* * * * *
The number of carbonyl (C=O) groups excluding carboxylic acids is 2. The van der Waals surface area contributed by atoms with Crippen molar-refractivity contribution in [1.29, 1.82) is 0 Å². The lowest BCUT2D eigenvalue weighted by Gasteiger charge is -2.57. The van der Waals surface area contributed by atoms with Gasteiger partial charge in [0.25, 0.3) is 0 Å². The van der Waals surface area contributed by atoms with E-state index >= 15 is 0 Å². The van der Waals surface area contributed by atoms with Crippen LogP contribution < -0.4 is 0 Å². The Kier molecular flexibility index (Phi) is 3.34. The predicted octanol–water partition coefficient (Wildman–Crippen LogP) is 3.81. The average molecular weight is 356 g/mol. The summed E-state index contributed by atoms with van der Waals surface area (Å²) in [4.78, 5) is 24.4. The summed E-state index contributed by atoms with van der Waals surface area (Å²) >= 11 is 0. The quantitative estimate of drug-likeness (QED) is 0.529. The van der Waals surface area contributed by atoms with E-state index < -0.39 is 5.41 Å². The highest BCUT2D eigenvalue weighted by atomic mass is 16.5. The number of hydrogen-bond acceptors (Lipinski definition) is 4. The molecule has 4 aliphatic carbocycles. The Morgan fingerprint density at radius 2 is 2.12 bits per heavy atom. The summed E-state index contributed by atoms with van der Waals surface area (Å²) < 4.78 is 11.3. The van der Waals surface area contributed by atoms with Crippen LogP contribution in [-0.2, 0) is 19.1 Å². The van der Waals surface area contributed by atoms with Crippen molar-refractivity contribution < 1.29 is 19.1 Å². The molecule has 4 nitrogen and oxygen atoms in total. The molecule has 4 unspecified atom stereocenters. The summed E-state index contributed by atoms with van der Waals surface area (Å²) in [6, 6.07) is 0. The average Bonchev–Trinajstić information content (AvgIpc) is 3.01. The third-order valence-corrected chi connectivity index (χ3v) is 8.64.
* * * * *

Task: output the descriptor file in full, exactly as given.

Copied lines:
The number of carbonyl (C=O) groups excluding carboxylic acids is 2. The van der Waals surface area contributed by atoms with Crippen molar-refractivity contribution in [1.29, 1.82) is 0 Å². The lowest BCUT2D eigenvalue weighted by Gasteiger charge is -2.57. The van der Waals surface area contributed by atoms with Gasteiger partial charge in [0.25, 0.3) is 0 Å². The van der Waals surface area contributed by atoms with E-state index >= 15 is 0 Å². The van der Waals surface area contributed by atoms with Crippen LogP contribution < -0.4 is 0 Å². The Kier molecular flexibility index (Phi) is 3.34. The predicted octanol–water partition coefficient (Wildman–Crippen LogP) is 3.81. The average molecular weight is 356 g/mol. The summed E-state index contributed by atoms with van der Waals surface area (Å²) in [4.78, 5) is 24.4. The summed E-state index contributed by atoms with van der Waals surface area (Å²) >= 11 is 0. The quantitative estimate of drug-likeness (QED) is 0.529. The van der Waals surface area contributed by atoms with E-state index < -0.39 is 5.41 Å². The highest BCUT2D eigenvalue weighted by atomic mass is 16.5. The number of hydrogen-bond acceptors (Lipinski definition) is 4. The molecule has 4 aliphatic carbocycles. The Morgan fingerprint density at radius 2 is 2.12 bits per heavy atom. The summed E-state index contributed by atoms with van der Waals surface area (Å²) < 4.78 is 11.3. The van der Waals surface area contributed by atoms with Crippen LogP contribution in [-0.2, 0) is 19.1 Å². The van der Waals surface area contributed by atoms with Crippen molar-refractivity contribution < 1.29 is 19.1 Å². The molecule has 4 nitrogen and oxygen atoms in total. The molecule has 4 unspecified atom stereocenters. The summed E-state index contributed by atoms with van der Waals surface area (Å²) in [6, 6.07) is 0. The average Bonchev–Trinajstić information content (AvgIpc) is 3.01. The third-order valence-corrected chi connectivity index (χ3v) is 8.64.